In “The Telegraph” Miss Leah Ward, a student at a Macclesfield College wrote a piece about it HERE from which I extract the following:
“The day of the spending cuts was a tense day for many of us. Nobody knew quite what was going to happen. When the cuts were announced there was mayhem at Macclesfield School Sport Partnership as they had cut our funding. No one could believe it….
The last Government had said they wanted all children to be doing 5 hours physical exercise a week. Before the [School Sports Partnership], some schools were doing less than half an hour of exercise a week and only 25 per cent of 5 -16 year-olds were taking part in 2 hours a week of physical activity, in and out of school.
Now you see at least 2 hours of timetabled Physical Education each week with out of school activities going on all the time, and 67 per cent of young people doing 3 hours a week of PE and School Sport.”
Miss Ward then goes on to argue, correctly, that “Government” (of all colours) relentlessly bangs on about the virtues of being fit and the dangers of alcohol, tobacco and of obesity. She might have added that this is a bit hypocritical, since “Government” makes an awful lot of money out of smokers and drinkers, and with a looming pensions crisis has a vested interest in making sure as many of us shuttle off the moral coil A.S.A.P. However, well done to Miss Ward for cogently expressing her views.
Both Michael Gove and Shadow Education Secretary Andy Burnham appeared upon the radio this morning by banging on about sport in schools and cuts. As usual, it was difficult to decipher any real information save that a lot of money has been spent and now there is less money to spend, which we all knew. It did seem to me however that assuming that a lot of money has been spent (Mr Burnham kept going on about £2.2. billion) we have not got a lot of bang for our buck. 3 hours a week of PE?
That much! I grumbled to myself about how PE lessons at school were always rubbish anyway, and how when I was a boy we got about three hours exercise a day with mass self organised games of football.
As it happened, later I enjoyed a light lunch of Beef Wellington, welsh rarebit and stilton all washed down with a couple of pints of port with my pal Gildas the Monk at the Nun and Firkin. After lunch we reclined in armchairs by the fire sipping our metaxas whilst Gildas was holding forth with observations on the education system. So pithy that very I soon fell into a slumber. Wherein I had a strange dream…
The year was 2013. In a shock election result the National Cenobite Party swept to power with a 300 seat majority.
Its enigmatic leader Gildas the Monk and his second in command Sister Eva Longoria-Peron (whom some say was the true “Power Behind the Throne”) were cheered into Downing Street by adoring crowds.
What followed was as brutal as it was swift. Money grasping and incompetent bankers: assets seized. Profligate and corrupt politicians: surcharged with the cost of their idiocy and imprisoned. Simon Cowell: in the Tower. Speed cameras: cut down. Pubs: de-regularised and left alone. Quangos: axed. Nasty little teenage hoodies: put in the stocks.
Education received special attention.
First, by law, children up to the age of 16 had to be referred to as “children”. Not “kids” (those being the spawn of goats) or “young learners”, or “customers.” After 16 they were allowed to be called young men and women and, in appropriate circumstances, students.
Gildas argued that a decent breakfast is essential for all children and those poor children who didn’t get it were being adversely affected in behaviour and concentration.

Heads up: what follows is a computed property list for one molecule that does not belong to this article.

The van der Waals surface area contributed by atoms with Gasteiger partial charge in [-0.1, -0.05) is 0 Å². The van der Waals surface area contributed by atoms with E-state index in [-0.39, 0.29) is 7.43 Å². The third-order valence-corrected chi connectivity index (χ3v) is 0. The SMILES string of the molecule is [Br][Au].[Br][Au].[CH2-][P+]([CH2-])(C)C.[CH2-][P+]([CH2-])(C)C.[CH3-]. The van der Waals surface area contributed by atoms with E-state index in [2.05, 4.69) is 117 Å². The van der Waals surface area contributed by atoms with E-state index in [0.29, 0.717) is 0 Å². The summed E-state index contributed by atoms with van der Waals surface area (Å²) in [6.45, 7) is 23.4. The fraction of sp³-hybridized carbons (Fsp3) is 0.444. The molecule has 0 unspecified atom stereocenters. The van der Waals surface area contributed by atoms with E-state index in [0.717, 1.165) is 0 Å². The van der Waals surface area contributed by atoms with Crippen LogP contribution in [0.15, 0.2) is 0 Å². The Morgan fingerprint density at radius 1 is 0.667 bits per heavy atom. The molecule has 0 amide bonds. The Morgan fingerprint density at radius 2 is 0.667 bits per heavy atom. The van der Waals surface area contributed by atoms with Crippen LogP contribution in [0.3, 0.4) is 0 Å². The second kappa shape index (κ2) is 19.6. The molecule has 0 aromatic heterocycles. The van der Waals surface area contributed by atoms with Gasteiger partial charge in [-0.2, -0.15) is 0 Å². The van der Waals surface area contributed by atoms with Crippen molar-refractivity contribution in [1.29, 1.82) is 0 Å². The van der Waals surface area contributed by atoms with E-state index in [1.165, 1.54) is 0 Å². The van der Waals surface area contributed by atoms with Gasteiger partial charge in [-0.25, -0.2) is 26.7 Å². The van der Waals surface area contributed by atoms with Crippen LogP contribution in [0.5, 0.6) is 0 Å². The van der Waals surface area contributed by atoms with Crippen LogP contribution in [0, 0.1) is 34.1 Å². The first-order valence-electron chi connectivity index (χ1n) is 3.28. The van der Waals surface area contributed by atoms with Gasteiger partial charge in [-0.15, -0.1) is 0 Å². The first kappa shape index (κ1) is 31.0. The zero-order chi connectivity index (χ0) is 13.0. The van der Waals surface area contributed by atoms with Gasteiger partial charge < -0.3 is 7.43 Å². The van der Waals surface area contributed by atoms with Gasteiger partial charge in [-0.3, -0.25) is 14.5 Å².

He thus ordered that all State Schools start their day with a decent breakfast of bacon and eggs, porridge and toast for their pupils at 8.30, before an Assembly at which the children were instructed on their obligations on a topic such as manners or cleanliness and respect for their elders, and an inspection for tidiness and cleanliness took place.
Allowances and adjustments in respect of food were made for the Islamic and Jewish faiths, but Islamic only faith schools were closed because they encouraged segregation and discourage integration. This proved quite controversial, and did cause some slight unrest.
At lunch time a similar policy was adopted. Children were offered a limited choice of basic decent meals. Crisps and Pepsi et cetera were banned. In came the old cabbage, carrots, shepherds’ pie and indeed chips. Being involved in the preparation or the possession of quiche was made a criminal offence.
Gildas argued that children are eating machines, but that provided they eat at least half decent food and are allowed burn it off, they will all look like racing snakes. Jamie Oliver was appointed School Meal Commissar with a team of agents with powers of inspection and arrest at his disposal. Head teachers or councillors found responsible for serving food of insufficient plain and yet wholesome quality were summarily arrested and sent to specially constructed prison ships on the Medway, the Humber and the Mersey. There was no right of appeal.
Anyone found selling junk food to school children between the hours of 8.00 am and 5.00 pm was liable to the same penalty. The agent’s, or “Oliver’s Army” as they became known, were highly effective. Sales of Ritalin declined.
The curriculum was ripped up and entirely re-written.
At Primary School mornings were dedicated to reading and writing (with proper spelling and grammar) and mathematics with an emphasis on the four basics: addition, subtraction long division and multiplication. There were also one or two sessions per week on British history: Kings, Queens, battles and dates. In these lessons teachers were banned from setting children damn fool open ended questions like “What it might feel like to be a peasant?”
No child was allowed to leave Primary School without having basic literacy and numeracy skills. If this carried on for too long (over the age of 14) children were give a choice; if they were willing but had genuine learning difficulties, care was lavished on them in special regional focus centres. But if they were being lazy-arses that “couldn’t be bovvered” or displayed a general poor attitude they were released from the State System with immediate effect. In all senses. They were free to work but were never again permitted benefits of any kind. Ever.